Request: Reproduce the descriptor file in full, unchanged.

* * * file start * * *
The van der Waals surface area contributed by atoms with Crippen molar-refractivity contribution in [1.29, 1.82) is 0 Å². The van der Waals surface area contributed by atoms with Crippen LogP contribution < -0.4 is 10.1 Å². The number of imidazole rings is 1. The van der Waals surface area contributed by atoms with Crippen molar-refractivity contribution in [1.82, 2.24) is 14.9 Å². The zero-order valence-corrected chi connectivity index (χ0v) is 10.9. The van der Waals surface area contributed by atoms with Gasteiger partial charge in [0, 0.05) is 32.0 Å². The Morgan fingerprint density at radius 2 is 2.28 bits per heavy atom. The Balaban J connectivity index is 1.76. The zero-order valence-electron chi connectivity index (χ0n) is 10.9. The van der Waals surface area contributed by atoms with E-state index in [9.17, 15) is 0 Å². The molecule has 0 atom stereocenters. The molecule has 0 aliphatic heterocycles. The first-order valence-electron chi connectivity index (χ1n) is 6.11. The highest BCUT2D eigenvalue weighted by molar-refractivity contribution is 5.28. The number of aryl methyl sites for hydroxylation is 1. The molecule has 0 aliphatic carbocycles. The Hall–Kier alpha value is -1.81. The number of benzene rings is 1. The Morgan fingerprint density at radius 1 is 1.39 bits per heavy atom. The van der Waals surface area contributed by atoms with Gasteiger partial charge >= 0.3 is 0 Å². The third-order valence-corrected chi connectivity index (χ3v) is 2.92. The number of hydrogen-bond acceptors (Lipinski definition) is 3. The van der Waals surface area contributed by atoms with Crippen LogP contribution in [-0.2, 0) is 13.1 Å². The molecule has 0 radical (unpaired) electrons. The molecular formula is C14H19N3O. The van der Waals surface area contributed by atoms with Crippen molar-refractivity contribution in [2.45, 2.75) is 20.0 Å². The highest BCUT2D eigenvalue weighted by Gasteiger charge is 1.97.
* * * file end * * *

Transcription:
The van der Waals surface area contributed by atoms with Crippen molar-refractivity contribution in [1.29, 1.82) is 0 Å². The van der Waals surface area contributed by atoms with Crippen LogP contribution < -0.4 is 10.1 Å². The number of imidazole rings is 1. The van der Waals surface area contributed by atoms with Crippen molar-refractivity contribution in [1.82, 2.24) is 14.9 Å². The zero-order valence-corrected chi connectivity index (χ0v) is 10.9. The van der Waals surface area contributed by atoms with Gasteiger partial charge in [0, 0.05) is 32.0 Å². The Morgan fingerprint density at radius 2 is 2.28 bits per heavy atom. The Balaban J connectivity index is 1.76. The zero-order valence-electron chi connectivity index (χ0n) is 10.9. The van der Waals surface area contributed by atoms with E-state index in [9.17, 15) is 0 Å². The molecule has 0 atom stereocenters. The molecule has 0 aliphatic heterocycles. The first-order valence-electron chi connectivity index (χ1n) is 6.11. The highest BCUT2D eigenvalue weighted by molar-refractivity contribution is 5.28. The number of aryl methyl sites for hydroxylation is 1. The molecule has 0 aliphatic carbocycles. The Hall–Kier alpha value is -1.81. The number of benzene rings is 1. The Morgan fingerprint density at radius 1 is 1.39 bits per heavy atom. The van der Waals surface area contributed by atoms with Gasteiger partial charge >= 0.3 is 0 Å². The third-order valence-corrected chi connectivity index (χ3v) is 2.92. The number of hydrogen-bond acceptors (Lipinski definition) is 3. The van der Waals surface area contributed by atoms with Crippen LogP contribution in [-0.2, 0) is 13.1 Å². The molecule has 0 radical (unpaired) electrons. The molecular formula is C14H19N3O. The van der Waals surface area contributed by atoms with Crippen molar-refractivity contribution in [2.45, 2.75) is 20.0 Å². The highest BCUT2D eigenvalue weighted by Gasteiger charge is 1.97.